John Grant - mining accidents
John Grant: Myself, I was just another kid who had to prove himself in the mines. And I think one of the times I really got my comeuppance was when I dusted off the cross bar, 'cause I was looking for a number, a station number for survey, and I came up to the words, "God is light." And I turned to this fellow, who was with me, and I said, "Gee, it looks like somebody's got religion down here," like an eighteen year-old would say.
He said, "Well, son, let me tell you." Then he gave me a five-minute lecture about how miners always work in the dark-- in the winter time, they go to work in the dark, in the winter time, they come home in the dark, and that most of their life is spent in the dark. And that when these fellows joined a church that had brilliant lights in it, they really understood what it meant, "God is light." And a lot of them were “Born Again Christians”, Pentecostals, whatever you want to call it. And so their tendency toward me was, "This smart kid has to learn something."
Andrea Hammer: One of the things that the popular imagination associates with mining is accidents. Were you ever involved in any accidents?
John Grant: Yes, I was. One very minor accident at the mine at that time; and then several years later, I was involved in an explosion. The minor accident was that a shot had gone off, and as soon as the smoke cleared, I had set some points up in this one room and the mining engineer said, "Go up and see if our points came down." This explosion blowing coal out.
So I went up and I looked around and saw that our survey point was still there. I realized that the roof was sagging from this explosion. And I was fascinated by that. I could hear ... they say you could hear a “squeeze” I could hear a noise. I was fascinated by that the way somebody would be fascinated by a snake. And I was sitting there and kept seeing this crack in the roof getting wider and wider and wider.
Next thing I knew, my boss said, "John, get the hell out of there." He could hear a squeezing too. I turned, and as I turned, the whole thing caved in and one of the cross bars caught my heel. Didn't really injure it, but it fell down, and then I scrambled up real quickly. That's the closest I ever came to an accident then. It just scared me very badly; I wasn't really hurt.
The time I got involved in the other explosion some years later though was ... I think I mentioned that I worked in mines up in Crellin and over on the Potomac River, and this was a mine on the Potomac River. After World War II, when I was going to engineering school, I, in essence, became a mining engineer because there wasn't anybody to keep up mine maps. The prevailing mining engineer in the area, that is the government engineer, said he would accept my maps.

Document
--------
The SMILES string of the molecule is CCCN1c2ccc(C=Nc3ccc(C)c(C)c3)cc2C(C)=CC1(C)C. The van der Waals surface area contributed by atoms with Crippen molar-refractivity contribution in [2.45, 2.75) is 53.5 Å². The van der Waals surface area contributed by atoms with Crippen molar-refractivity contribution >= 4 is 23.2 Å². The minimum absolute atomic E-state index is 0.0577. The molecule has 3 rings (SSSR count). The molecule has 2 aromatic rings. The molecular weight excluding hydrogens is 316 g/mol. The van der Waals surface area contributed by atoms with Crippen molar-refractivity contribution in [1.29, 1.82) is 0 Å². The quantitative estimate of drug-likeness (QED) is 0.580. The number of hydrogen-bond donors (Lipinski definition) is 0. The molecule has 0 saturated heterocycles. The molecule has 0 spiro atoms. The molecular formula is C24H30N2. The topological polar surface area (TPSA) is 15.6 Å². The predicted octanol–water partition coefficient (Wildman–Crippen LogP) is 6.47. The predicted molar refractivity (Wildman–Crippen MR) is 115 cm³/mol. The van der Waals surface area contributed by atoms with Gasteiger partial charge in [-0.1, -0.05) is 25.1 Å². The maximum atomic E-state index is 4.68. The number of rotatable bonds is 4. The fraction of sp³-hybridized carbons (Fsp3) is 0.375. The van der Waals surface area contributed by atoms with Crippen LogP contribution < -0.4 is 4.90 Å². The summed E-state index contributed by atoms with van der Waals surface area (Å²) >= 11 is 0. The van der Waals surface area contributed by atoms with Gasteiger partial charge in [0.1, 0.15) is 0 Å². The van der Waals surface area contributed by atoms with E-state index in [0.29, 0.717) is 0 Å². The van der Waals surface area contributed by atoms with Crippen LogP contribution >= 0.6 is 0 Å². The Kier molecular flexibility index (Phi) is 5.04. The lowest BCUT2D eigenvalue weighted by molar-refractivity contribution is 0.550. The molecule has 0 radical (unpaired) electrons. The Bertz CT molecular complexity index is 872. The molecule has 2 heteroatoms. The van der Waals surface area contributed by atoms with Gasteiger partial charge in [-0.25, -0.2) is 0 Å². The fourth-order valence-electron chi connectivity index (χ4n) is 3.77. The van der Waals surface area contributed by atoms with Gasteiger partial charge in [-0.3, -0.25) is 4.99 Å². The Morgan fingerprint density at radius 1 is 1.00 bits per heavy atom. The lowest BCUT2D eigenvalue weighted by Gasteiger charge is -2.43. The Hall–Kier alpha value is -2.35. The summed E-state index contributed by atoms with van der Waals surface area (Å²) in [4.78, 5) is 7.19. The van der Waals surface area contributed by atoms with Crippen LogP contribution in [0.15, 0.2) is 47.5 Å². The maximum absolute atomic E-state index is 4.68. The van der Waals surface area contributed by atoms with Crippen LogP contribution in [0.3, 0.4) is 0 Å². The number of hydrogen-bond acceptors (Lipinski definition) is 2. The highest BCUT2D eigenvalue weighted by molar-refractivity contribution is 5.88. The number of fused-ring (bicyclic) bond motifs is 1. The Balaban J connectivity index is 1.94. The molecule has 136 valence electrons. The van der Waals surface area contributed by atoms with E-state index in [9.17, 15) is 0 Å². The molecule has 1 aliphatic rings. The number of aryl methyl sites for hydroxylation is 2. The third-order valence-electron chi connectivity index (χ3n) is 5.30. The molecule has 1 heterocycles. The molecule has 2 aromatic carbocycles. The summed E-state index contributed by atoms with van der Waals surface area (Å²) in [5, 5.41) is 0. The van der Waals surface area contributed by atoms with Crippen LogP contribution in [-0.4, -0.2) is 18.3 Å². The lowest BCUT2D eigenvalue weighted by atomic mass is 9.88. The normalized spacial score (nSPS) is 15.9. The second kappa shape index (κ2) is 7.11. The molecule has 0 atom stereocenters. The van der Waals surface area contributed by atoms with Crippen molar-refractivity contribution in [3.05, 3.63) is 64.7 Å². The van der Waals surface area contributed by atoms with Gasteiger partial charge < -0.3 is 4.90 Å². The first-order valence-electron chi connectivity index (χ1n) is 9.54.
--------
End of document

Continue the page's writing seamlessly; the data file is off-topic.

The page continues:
So I was working in a mine, this was about in 1949, over on the Potomac River, and I had set some survey points in a room for a miner who spoke very broken English. The survey points were done in this manner. You would set two of them very close together, and then the miner would hang a string down from each one of the points, and he'd sight the way you'd sight out a gun barrel across the strings, to make sure you were digging in a straight line. Once in a while, these miners would pull a string tighter or accidentally pull down the whole thing, and we'd have to reset them for him.
So I was up in another heading, and this fellow came out and shouted something to me. I said, "Oh, golly. He'd pulled down his points." So I finished putting my transit readings down in my book. Very fortunately, I didn't walk down right away. I put the readings down in my book, and then put my book down. I walked back to see what the trouble was.
I turned and walked up the heading and perhaps was 20 feet up the heading when the explosion went off. It blew me right over backwards. I laid there in the tracks for a minute or so and thought, "Am I dead?" And I realized that I could feel the rails and so forth, and I realized it was pitch dark. The words that Stoggie had told me years earlier about "God is Light”, I understood what Stoggie was talking about. And I felt panicky for a moment, and then I thought if this blew me over backwards, my hat ought to be behind me. So I crawled down the heading holding onto the rail and putting my hands left and right, left and right. Probably about 20 feet or so I came across my hat. I lit my lamp and then looked at my hands, my face, and decided I wasn't bleeding anywhere. My ears were ringing.
So I walked back up to where I left my transit and my books and decided that that was about it for the day, that I'd quit. And as I'm going back down the heading, I met the miner who had yelled to me. I realized that in his broken English he had yelled, "Fire in the hole!" And I hadn't understood what he said to me. “Fire in the hole” was a warning that an explosion was going to go off. I hadn't realized that.
I never went back into that mine again. I don't know why. I guess I'm like my friend who got shocked by the electric trolley wire. I decided once in there, that was close enough. And I never went back in there again.
John Grant and Andrea Hammer
Photograph is from the Library of Congress collection, Photographs from the records of the National Child Labor Committee, by Lewis Wickes Hine, taken in West Virginia in 1908.
Title - Entrance to a W. Va. coal mine: a "drift" mine. The live-wire was only shoulder-high in places inside, and unprotected.
Garrett College, McHenry.
Coal miners--Maryland--History; Coal miners--West Virginia--History; Garrett County (Md.)--History; Allegany County (Md.)--History.
Western Maryland, 1930-1980